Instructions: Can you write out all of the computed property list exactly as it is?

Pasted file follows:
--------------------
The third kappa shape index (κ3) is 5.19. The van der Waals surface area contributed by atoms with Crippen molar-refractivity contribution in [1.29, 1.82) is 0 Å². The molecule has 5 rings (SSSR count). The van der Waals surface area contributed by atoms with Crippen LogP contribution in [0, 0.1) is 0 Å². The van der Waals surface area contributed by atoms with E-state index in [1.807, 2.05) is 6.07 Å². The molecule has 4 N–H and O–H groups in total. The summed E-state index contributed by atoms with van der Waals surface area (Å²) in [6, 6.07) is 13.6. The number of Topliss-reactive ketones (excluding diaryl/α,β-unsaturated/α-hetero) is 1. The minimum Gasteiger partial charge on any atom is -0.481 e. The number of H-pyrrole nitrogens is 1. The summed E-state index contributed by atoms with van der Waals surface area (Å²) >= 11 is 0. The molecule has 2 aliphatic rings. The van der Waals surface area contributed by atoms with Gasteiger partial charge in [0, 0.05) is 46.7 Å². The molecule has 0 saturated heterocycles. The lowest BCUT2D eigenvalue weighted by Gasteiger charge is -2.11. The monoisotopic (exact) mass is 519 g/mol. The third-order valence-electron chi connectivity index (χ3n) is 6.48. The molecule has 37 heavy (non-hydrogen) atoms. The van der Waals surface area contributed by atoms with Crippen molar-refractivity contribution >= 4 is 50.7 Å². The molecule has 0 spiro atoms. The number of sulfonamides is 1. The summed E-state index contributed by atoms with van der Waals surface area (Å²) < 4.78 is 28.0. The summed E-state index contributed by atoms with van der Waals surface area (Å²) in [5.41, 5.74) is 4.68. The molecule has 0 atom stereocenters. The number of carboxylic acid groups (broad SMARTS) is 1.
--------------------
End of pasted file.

The third kappa shape index (κ3) is 5.19. The van der Waals surface area contributed by atoms with Crippen molar-refractivity contribution in [1.29, 1.82) is 0 Å². The molecule has 5 rings (SSSR count). The van der Waals surface area contributed by atoms with Crippen LogP contribution in [0, 0.1) is 0 Å². The van der Waals surface area contributed by atoms with E-state index in [1.807, 2.05) is 6.07 Å². The molecule has 4 N–H and O–H groups in total. The summed E-state index contributed by atoms with van der Waals surface area (Å²) in [6, 6.07) is 13.6. The number of Topliss-reactive ketones (excluding diaryl/α,β-unsaturated/α-hetero) is 1. The minimum Gasteiger partial charge on any atom is -0.481 e. The number of H-pyrrole nitrogens is 1. The summed E-state index contributed by atoms with van der Waals surface area (Å²) >= 11 is 0. The molecule has 2 aliphatic rings. The van der Waals surface area contributed by atoms with Gasteiger partial charge in [0, 0.05) is 46.7 Å². The molecule has 0 saturated heterocycles. The lowest BCUT2D eigenvalue weighted by Gasteiger charge is -2.11. The monoisotopic (exact) mass is 519 g/mol. The third-order valence-electron chi connectivity index (χ3n) is 6.48. The molecule has 37 heavy (non-hydrogen) atoms. The van der Waals surface area contributed by atoms with Crippen molar-refractivity contribution >= 4 is 50.7 Å². The molecule has 0 spiro atoms. The number of sulfonamides is 1. The summed E-state index contributed by atoms with van der Waals surface area (Å²) < 4.78 is 28.0. The summed E-state index contributed by atoms with van der Waals surface area (Å²) in [5.41, 5.74) is 4.68. The molecule has 0 atom stereocenters. The number of carboxylic acid groups (broad SMARTS) is 1.